Crashing out of the EU would propel Britain into a recession, a top global credit rating agency has predicted, adding its voice to similarly stark warnings from economists.
Even Jeremy Hunt – who says that as prime minister he would take the UK out of the EU without a deal if necessary – has admitted that doing so could cause almost as much economic damage as the 2008 financial crisis, which led to a severe recession and put 2.7 million people out of work.
“We believe that, without an agreement, the UK economy would likely enter a recession,” says the latest yearly analysis of Britain’s creditworthiness by Moody’s, one of the world’s three biggest providers of government and company credit scores to investors.
“The British pound, which has already weakened since the Brexit vote, would come under renewed pressure. Inflation would rise temporarily … squeezing real wages over the first two to three years following Brexit. This in turn would weigh on consumer spending and depress growth.”
The UK government itself, Moody’s noted, estimated in November that leaving the EU without an agreement would reduce GDP by between 6.3 and 10.7 per cent over the course of 15 years.
The risks of such an abrupt departure have risen in recent months, not least because both men in the running to replace Theresa May insist they are ready to go through with it on 31 October.
At the same time, the global economy is sputtering, sapped by tensions stemming from Donald Trump’s trade war, mainly with China but also threatening Europe and Mexico. In a sign of things to come, weaker demand from abroad was a key driver behind an unexpectedly sharp contraction in UK manufacturing in June.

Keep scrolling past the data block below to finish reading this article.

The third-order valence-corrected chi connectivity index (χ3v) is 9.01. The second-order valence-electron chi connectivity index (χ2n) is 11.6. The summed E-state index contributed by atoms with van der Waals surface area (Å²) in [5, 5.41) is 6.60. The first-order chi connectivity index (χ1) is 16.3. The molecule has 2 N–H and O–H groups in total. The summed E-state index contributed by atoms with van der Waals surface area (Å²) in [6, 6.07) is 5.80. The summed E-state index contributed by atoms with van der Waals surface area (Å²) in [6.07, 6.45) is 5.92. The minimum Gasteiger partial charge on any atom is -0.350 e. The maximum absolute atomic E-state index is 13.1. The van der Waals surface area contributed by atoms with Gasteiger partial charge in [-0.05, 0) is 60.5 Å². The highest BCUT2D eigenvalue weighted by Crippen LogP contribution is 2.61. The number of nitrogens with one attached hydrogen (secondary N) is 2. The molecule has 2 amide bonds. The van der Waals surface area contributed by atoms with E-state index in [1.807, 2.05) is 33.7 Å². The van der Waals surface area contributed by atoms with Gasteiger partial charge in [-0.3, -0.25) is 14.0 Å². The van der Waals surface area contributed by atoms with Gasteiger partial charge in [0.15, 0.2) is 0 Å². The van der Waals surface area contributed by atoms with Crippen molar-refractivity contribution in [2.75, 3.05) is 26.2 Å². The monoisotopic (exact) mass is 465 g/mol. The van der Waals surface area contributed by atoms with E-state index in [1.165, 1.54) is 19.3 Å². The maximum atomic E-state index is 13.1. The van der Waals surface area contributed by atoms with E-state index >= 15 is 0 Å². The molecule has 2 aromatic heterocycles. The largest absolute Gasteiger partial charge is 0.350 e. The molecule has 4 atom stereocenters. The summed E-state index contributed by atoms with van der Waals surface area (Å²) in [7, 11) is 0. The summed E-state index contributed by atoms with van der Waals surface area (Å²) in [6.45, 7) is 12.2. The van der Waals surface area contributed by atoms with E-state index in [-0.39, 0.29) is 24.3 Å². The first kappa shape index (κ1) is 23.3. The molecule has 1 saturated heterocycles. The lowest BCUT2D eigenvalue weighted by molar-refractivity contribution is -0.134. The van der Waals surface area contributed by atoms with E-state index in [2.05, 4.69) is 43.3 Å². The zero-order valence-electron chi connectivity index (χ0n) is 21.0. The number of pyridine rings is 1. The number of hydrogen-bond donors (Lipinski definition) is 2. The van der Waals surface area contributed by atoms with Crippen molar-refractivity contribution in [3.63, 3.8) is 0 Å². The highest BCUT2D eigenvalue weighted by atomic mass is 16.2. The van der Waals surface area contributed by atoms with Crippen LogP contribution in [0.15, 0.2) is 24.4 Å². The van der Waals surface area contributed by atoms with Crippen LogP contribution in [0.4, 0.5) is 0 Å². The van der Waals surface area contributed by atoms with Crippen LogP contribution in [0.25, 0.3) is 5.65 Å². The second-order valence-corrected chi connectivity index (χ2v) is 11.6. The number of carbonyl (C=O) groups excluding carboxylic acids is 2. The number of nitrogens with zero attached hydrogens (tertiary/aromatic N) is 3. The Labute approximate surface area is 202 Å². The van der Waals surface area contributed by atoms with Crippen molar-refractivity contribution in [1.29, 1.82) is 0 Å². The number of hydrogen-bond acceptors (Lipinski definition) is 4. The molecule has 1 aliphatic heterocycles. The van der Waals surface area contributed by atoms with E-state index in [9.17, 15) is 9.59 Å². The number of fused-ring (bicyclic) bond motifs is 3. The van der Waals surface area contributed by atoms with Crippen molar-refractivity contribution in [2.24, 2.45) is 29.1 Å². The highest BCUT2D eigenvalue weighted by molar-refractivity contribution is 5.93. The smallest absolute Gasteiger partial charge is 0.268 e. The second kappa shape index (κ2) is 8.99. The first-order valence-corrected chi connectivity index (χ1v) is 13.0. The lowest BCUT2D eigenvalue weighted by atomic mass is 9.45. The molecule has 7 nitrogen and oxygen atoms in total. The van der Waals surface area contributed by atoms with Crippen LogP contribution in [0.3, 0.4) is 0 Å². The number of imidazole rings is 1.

Peter Dixon, economist at Commerzbank, broadly agrees with the assessment by Moody’s. He says that before the previous Brexit deadline on 29 March his own bank forecast “potentially quite a dramatic contraction of output” in the event of a hard Brexit, although he adds it is hard to make such worst-case forecasts with much certainty.
“We are operating in the realms of the unknown,” Dixon says. “The one difference [now] perhaps is that the world economy is rather weaker. Brexit might exacerbate the problems elsewhere, particularly in Europe, and feed back to make the UK situation even worse than it might otherwise be.”
David Owen, economist at Jefferies, says it is “inevitable” that Britain’s GDP will fall at least temporarily following a no-deal Brexit and that the risk of a recession – defined as two or more consecutive quarters of declining output – is higher than it was back in March.
Crashing out from the EU could also force the UK into more debt as lower growth would reduce tax revenues and require a rise in government spending to soften the blow to the economy, Moody’s said.
This analysis chimes with warnings by Philip Hammond, the chancellor, that a hard Brexit would be hugely costly. On Tuesday, he put that cost at £90bn, which would eat up all of the nearly £27bn in so-called “fiscal headroom” and require the government to find more money to deal with the immediate impact of a no-deal exit.
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